Mr Brown is well remembered in Britain for his fast-moving, deal-cutting two-and-a-half-year tenure as chief executive at Cable & Wireless. But as a lifelong telecoms executive, he was an unexpected choice when it was announced last December that he would head the world's largest pure computer services company. (Unlike IBM, its main rival, EDS does not sell its own product lines.) Mr Brown admits he had hardly known of the company a year ago.
At Stockley Park he was given what one of those present described as a "thorough grilling" by sceptical staff, a baptism he shrugged off confidently. Mr Brown now runs a company that remains best-known as the business founded by Ross Perot, the two-time independent US presidential candidate. EDS made Mr Perot's fortune and, even though he left 13 years ago, he is still strongly associated with the company - to the frustration of current executives. Mr Brown's task is to turn around a business that effectively stopped profit growth between 1994 and 1998, and finally to break the psychological link with Mr Perot, whose regime's strict dress codes - white shirts and no beards for men, no trousers for women - were only revised in the Nineties.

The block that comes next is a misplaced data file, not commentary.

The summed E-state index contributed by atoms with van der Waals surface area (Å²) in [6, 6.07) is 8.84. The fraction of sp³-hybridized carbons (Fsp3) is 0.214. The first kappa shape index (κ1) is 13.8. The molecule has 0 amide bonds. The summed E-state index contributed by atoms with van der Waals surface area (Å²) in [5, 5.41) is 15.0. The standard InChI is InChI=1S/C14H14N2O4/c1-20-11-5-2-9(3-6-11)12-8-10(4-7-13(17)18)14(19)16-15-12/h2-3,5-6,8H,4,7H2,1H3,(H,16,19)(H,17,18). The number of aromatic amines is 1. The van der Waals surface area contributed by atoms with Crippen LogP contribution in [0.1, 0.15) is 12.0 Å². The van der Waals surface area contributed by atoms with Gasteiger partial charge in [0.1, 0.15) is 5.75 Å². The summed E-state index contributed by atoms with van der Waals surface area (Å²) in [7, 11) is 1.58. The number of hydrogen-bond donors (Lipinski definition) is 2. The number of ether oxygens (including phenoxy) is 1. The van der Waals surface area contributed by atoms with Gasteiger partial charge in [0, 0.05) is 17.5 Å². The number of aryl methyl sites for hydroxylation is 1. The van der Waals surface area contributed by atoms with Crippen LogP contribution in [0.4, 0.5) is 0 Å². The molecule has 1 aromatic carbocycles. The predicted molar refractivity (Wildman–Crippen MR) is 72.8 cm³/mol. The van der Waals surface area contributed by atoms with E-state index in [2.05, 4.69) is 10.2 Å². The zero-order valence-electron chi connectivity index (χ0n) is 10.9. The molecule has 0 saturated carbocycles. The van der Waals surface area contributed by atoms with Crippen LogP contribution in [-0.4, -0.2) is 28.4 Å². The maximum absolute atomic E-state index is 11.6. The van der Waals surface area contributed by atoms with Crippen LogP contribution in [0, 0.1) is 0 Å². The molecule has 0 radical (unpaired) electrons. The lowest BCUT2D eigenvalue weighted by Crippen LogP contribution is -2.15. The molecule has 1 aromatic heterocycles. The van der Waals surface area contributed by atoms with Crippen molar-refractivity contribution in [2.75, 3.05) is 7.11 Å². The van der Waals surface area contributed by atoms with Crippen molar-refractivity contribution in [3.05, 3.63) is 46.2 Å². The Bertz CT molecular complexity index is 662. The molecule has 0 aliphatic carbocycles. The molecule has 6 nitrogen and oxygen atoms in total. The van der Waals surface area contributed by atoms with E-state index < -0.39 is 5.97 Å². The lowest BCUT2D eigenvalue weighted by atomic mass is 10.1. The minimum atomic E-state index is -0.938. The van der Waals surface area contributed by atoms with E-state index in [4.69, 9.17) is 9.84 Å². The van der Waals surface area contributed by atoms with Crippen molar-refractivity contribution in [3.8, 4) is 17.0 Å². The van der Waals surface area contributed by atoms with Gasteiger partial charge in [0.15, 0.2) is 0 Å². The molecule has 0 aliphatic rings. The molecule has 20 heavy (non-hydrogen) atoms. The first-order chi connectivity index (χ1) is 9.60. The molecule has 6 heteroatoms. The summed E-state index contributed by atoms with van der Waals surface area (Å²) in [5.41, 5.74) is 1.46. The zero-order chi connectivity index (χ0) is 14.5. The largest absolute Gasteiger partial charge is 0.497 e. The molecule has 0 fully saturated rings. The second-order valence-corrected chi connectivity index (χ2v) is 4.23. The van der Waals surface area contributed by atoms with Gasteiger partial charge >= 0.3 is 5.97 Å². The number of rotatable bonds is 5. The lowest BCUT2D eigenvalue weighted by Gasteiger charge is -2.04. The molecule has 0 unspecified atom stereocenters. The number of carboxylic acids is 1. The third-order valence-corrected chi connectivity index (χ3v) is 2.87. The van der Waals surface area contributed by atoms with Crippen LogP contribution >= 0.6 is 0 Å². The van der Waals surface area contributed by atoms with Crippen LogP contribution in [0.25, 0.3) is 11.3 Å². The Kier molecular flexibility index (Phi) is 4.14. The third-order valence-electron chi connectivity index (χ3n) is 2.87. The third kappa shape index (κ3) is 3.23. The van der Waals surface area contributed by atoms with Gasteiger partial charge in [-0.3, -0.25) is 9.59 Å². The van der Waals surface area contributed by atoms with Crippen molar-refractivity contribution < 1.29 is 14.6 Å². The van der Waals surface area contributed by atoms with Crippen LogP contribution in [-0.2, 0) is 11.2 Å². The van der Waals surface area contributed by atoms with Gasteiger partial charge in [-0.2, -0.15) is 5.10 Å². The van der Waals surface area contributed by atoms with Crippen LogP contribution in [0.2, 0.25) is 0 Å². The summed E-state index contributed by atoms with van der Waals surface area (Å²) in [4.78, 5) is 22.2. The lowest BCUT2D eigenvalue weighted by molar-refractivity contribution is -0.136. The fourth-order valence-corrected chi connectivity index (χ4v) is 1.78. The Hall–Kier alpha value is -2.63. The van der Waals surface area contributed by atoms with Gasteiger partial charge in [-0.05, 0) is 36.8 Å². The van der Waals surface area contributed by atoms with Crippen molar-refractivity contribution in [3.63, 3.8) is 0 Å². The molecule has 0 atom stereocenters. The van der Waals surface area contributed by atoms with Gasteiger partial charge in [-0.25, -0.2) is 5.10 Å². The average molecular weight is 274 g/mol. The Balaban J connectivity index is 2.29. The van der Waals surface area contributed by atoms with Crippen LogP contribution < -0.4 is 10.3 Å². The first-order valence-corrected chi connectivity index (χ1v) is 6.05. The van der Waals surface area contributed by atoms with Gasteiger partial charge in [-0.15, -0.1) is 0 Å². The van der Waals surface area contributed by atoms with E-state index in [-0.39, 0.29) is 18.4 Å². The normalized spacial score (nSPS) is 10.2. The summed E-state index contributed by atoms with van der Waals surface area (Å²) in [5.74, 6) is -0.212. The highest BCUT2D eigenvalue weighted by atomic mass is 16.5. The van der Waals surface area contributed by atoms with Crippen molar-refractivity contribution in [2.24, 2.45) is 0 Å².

The company clearly wanted Mr Brown badly, in part because he was an outsider. Shareholders now want to know if he is really worth his astonishing remuneration package. A $1.5m (pounds 1m) annual salary was topped by a $4.5m "golden hello", gifts of 275,000 shares over five years, options for a further one million shares, and potential annual bonuses worth 200 per cent of his salary. Dick Brown is now a man in a hurry to prove himself. "We have to raise the profile of EDS again," he said. "There's a lot to change; it needed to be done in a hurry. This is an industry that's changing rapidly."